Monday, 23 April 2012

NHL playoffs

I'm not a big fan of hockey, but since it's playoff season I'm watching a few games.

Given the recent loss of the first-place Canucks I checked some stats and noticed just how weakly regular season play is related to Stanley Cup victories.

Consider past President's Trophy winners (for the best regular league points record): Of the 26 winners, only seven won the Stanley Cup (27%). Were the Cup doled out randomly among playoff teams they'd win about 6% of the time. Then I did some quick number crunching. It turns out a conference-winning team survives the playoff's first round 76% of the time (since 1982, when the modern four-round system was implemented). Not the worst odds ever, but perhaps revealing how lower ranking teams win so often; one in four times a conference leader is upset by an eighth-place team. The odds of both first-placers making it through are about 57% (but the odds of neither making it through are 6%, which might happen this year for the first-ever time). I'd like to compare this trend to other sports' playoffs... later.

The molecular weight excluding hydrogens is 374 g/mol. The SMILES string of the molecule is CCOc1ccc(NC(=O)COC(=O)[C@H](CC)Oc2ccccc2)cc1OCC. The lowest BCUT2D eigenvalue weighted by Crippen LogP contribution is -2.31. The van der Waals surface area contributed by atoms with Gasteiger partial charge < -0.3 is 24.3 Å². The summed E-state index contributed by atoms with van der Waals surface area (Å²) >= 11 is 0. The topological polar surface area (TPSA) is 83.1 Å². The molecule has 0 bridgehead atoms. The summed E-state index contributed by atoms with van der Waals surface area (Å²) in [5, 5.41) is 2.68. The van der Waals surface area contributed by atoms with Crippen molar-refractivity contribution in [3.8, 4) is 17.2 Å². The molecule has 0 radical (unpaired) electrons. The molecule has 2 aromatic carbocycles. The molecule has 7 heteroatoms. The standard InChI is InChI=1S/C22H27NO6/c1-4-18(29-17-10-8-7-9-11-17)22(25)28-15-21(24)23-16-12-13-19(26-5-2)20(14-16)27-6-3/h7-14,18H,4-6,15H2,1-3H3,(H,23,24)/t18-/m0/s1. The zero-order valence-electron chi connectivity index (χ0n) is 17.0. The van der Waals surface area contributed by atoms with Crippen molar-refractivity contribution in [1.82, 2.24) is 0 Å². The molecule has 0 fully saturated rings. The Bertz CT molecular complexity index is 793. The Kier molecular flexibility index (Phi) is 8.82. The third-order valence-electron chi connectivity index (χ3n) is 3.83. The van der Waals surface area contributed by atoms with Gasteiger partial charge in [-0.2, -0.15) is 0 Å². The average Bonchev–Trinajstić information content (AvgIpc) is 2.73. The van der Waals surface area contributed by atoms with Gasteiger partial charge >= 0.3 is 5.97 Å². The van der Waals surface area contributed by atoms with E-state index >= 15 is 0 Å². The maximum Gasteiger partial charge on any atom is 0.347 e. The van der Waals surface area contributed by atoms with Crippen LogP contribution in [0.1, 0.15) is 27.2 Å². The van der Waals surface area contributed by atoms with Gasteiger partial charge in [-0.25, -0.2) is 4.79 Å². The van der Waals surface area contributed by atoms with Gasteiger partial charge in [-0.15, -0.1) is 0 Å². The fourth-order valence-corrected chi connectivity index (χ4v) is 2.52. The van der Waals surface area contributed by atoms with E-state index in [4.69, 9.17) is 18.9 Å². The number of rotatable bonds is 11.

1. Funny that you interpret it that way. This hockey writer notes that of all the teams, the PT winner has the best chance, and the higher up you finish, the more likely you are to advance. So I'm not sure why you take the same numbers and say the relationship is weak.

    1. Neat stuff. I think my definition of 'weak' is probably wrong (interesting that the 4th place has about equal merit as first: 4 cups vs 5). I was going off stats like this one:

      "there have been 56 series matching the No. 1 team in a conference against the No. 8 team, and No. 2 versus No. 7. Of those 56 series, 20 have ended in victory for the underdog".


      Compare to tennis, where first round upsets are far less common:

      Unfair comparison? Probably. Apples and oranges. No curse obviously. But if the 'best overall' team is crowned victor 1 in 4 times, could the correlation not be stronger?